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Travel, Teach, Live in Japan

A Closer Look At Japanese Translation—how And Why It Is More Complicated Than It Seems
By:Charlene Lacandazo

Because Japan is not an English-speaking country, businesses will have to rely on having their native language translated into another language in order to reach a wider audience. But Japanese translation is probably one of the most difficult and complicated types of translation. Unlike other Indo-European languages, the Japanese language is written in scripts: the kanji, hiragana, and katakana. Because of this, difficulty in translation is possibly doubled, especially in translating literature.

Literature mirrors a nation’s culture, and in Japanese literature, there are a lot of characters that have meanings which cannot be conveyed precisely in English or any other target language. Thus, a translator must have extensive knowledge of the Japanese culture as well as the language.

In translating literature, some of the most difficult to translate are the idioms and metaphors. These are always present in literature, and often the ones used are exclusive to the Japanese culture. It is therefore the task of a translator to find the closest correspondence of the idiom in the target language, and if there is none, intelligently create a matching idiom which will convey the same meaning.

But unlike literature, legal documents may not be as difficult to translate. While it is still significantly complicated to deal with, the key messages of legal documents are more straight to the point, unlike with literature in which the language is usually more colorful. Although written in complicated characters, a lot of legal documents are the same worldwide, giving the translator an easier time in translating it from Japanese.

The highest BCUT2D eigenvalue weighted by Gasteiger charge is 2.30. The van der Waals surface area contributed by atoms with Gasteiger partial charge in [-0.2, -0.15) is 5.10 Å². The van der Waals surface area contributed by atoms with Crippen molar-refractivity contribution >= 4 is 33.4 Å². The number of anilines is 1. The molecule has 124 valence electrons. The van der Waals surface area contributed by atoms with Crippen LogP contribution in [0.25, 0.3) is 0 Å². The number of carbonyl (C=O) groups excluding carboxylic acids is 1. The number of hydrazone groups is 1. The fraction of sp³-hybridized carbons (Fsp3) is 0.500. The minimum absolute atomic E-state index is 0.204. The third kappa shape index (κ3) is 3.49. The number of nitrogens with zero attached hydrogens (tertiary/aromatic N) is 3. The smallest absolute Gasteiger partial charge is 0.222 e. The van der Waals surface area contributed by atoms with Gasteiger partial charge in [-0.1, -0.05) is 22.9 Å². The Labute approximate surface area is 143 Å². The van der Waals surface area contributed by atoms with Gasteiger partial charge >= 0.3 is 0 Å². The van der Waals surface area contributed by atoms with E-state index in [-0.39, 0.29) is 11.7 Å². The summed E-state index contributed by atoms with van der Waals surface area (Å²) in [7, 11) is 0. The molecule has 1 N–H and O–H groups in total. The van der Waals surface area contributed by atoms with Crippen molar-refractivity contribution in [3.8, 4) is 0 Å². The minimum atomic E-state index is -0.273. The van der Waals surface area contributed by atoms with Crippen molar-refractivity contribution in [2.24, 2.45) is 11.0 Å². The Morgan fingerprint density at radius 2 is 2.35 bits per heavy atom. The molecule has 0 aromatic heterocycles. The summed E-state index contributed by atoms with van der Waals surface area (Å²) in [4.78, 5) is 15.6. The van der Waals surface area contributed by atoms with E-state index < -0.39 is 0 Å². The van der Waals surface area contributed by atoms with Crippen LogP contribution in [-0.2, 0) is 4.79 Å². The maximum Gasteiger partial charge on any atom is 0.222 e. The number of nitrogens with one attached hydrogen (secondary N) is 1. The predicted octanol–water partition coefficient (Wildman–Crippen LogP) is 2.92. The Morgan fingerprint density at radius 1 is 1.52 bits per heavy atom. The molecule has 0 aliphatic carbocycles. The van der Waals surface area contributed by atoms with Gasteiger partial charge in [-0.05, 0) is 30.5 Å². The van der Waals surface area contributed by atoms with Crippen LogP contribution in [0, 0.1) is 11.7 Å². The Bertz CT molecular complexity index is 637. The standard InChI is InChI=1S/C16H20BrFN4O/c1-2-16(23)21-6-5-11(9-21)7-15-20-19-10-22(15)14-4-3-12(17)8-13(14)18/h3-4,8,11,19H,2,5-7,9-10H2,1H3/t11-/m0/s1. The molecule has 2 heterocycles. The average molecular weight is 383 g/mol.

Translating legal or technical documents, medical texts, and literature have different criteria, but the unifying expertise in the Japanese culture and language should always be present. A translator has to possess the necessary linguistic skills, and the in-depth knowledge of the subject matter as well to provide satisfactory results in Japanese translation.

When it comes to English to Japanese translation, the same painstaking procedure is present. A translator must have mastery and fluency of both the source language and target language to be able to convey the same message, or at least its closest translation in very different languages. While there are computer-generated programs that provide Japanese translation for some words, we see a lot of evidence that these programs are not exactly accurate all the time. One of the most disturbing results for mistranslation in Japanese is people getting tattoos with Japanese characters as designs. A lot of these people get the designs based solely on the aesthetic appeal of a particular character, regardless of how ridiculous the meaning of the character may be.

While cases such as these can be considered minor, it still happens. Many people do not realize how complicated Japanese translation is, even if they are just using it for personal reasons. That is why it is important to talk to the right people for translation needs, someone who has native fluency in Japanese for English to Japanese translation or vice versa, and not just rely on translation programs.

Charlene Lacandazo works for Rosetta Translation, one of the best-known translation agencies in London http://www.rosettatranslation.com/. Rosetta specialises in Japanese translation http://www.rosettatranslation.com/language/japanese_translation/ and Japanese interpreting services:

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